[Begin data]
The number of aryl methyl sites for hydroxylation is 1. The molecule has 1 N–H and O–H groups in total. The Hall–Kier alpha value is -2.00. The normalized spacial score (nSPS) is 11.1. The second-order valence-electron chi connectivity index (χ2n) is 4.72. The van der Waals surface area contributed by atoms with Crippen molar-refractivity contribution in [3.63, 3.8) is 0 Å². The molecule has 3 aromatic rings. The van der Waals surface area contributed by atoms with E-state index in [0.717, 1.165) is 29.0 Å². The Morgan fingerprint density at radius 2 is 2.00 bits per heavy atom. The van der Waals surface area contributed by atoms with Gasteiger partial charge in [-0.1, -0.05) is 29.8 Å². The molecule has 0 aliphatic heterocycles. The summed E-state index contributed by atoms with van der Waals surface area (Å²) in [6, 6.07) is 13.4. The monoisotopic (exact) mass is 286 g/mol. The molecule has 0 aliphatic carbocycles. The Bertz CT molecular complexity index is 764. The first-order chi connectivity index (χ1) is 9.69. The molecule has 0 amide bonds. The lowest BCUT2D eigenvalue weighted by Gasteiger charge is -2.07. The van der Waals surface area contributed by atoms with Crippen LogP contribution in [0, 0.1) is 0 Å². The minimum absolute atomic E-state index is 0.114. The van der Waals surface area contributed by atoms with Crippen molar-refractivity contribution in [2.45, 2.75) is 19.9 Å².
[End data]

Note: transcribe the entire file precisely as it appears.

The number of aryl methyl sites for hydroxylation is 1. The molecule has 1 N–H and O–H groups in total. The Hall–Kier alpha value is -2.00. The normalized spacial score (nSPS) is 11.1. The second-order valence-electron chi connectivity index (χ2n) is 4.72. The van der Waals surface area contributed by atoms with Crippen molar-refractivity contribution in [3.63, 3.8) is 0 Å². The molecule has 3 aromatic rings. The van der Waals surface area contributed by atoms with E-state index in [0.717, 1.165) is 29.0 Å². The Morgan fingerprint density at radius 2 is 2.00 bits per heavy atom. The van der Waals surface area contributed by atoms with Gasteiger partial charge in [-0.1, -0.05) is 29.8 Å². The molecule has 0 aliphatic heterocycles. The summed E-state index contributed by atoms with van der Waals surface area (Å²) in [6, 6.07) is 13.4. The monoisotopic (exact) mass is 286 g/mol. The molecule has 0 aliphatic carbocycles. The Bertz CT molecular complexity index is 764. The first-order chi connectivity index (χ1) is 9.69. The molecule has 0 amide bonds. The lowest BCUT2D eigenvalue weighted by Gasteiger charge is -2.07. The van der Waals surface area contributed by atoms with Crippen LogP contribution in [0, 0.1) is 0 Å². The minimum absolute atomic E-state index is 0.114. The van der Waals surface area contributed by atoms with Crippen molar-refractivity contribution in [2.45, 2.75) is 19.9 Å².